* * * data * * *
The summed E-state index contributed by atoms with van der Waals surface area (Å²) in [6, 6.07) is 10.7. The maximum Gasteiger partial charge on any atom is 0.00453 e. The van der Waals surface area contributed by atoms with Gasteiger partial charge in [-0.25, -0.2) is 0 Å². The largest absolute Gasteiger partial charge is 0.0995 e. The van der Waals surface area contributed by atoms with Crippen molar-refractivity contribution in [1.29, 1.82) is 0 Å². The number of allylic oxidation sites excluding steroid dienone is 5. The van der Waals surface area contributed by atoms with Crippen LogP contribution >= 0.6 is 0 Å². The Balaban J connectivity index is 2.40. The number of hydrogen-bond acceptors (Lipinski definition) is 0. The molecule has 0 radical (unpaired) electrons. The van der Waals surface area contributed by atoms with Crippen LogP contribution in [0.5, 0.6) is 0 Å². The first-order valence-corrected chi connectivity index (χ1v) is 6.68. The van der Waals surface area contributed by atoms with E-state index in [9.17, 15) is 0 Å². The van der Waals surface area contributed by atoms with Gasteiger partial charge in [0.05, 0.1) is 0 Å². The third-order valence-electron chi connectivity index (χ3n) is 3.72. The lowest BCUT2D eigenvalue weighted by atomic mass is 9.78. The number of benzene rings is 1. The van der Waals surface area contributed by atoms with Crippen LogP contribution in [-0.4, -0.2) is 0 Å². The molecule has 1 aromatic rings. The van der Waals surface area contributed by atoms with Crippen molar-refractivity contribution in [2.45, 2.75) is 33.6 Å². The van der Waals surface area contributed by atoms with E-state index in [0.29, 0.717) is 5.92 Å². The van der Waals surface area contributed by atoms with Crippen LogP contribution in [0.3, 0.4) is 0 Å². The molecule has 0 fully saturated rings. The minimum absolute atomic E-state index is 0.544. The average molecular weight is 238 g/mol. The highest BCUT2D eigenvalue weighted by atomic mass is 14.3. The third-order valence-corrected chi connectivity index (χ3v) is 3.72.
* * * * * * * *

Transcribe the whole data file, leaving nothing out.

The summed E-state index contributed by atoms with van der Waals surface area (Å²) in [6, 6.07) is 10.7. The maximum Gasteiger partial charge on any atom is 0.00453 e. The van der Waals surface area contributed by atoms with Gasteiger partial charge in [-0.25, -0.2) is 0 Å². The largest absolute Gasteiger partial charge is 0.0995 e. The van der Waals surface area contributed by atoms with Crippen molar-refractivity contribution in [1.29, 1.82) is 0 Å². The number of allylic oxidation sites excluding steroid dienone is 5. The van der Waals surface area contributed by atoms with Crippen LogP contribution >= 0.6 is 0 Å². The Balaban J connectivity index is 2.40. The number of hydrogen-bond acceptors (Lipinski definition) is 0. The molecule has 0 radical (unpaired) electrons. The van der Waals surface area contributed by atoms with Crippen LogP contribution in [0.5, 0.6) is 0 Å². The first-order valence-corrected chi connectivity index (χ1v) is 6.68. The van der Waals surface area contributed by atoms with E-state index in [9.17, 15) is 0 Å². The van der Waals surface area contributed by atoms with Gasteiger partial charge in [0.05, 0.1) is 0 Å². The third-order valence-electron chi connectivity index (χ3n) is 3.72. The lowest BCUT2D eigenvalue weighted by atomic mass is 9.78. The number of benzene rings is 1. The van der Waals surface area contributed by atoms with Crippen LogP contribution in [-0.4, -0.2) is 0 Å². The molecule has 1 aromatic rings. The van der Waals surface area contributed by atoms with Crippen molar-refractivity contribution in [2.45, 2.75) is 33.6 Å². The van der Waals surface area contributed by atoms with E-state index in [0.29, 0.717) is 5.92 Å². The van der Waals surface area contributed by atoms with Crippen LogP contribution in [0.3, 0.4) is 0 Å². The molecule has 0 fully saturated rings. The minimum absolute atomic E-state index is 0.544. The average molecular weight is 238 g/mol. The highest BCUT2D eigenvalue weighted by atomic mass is 14.3. The third-order valence-corrected chi connectivity index (χ3v) is 3.72.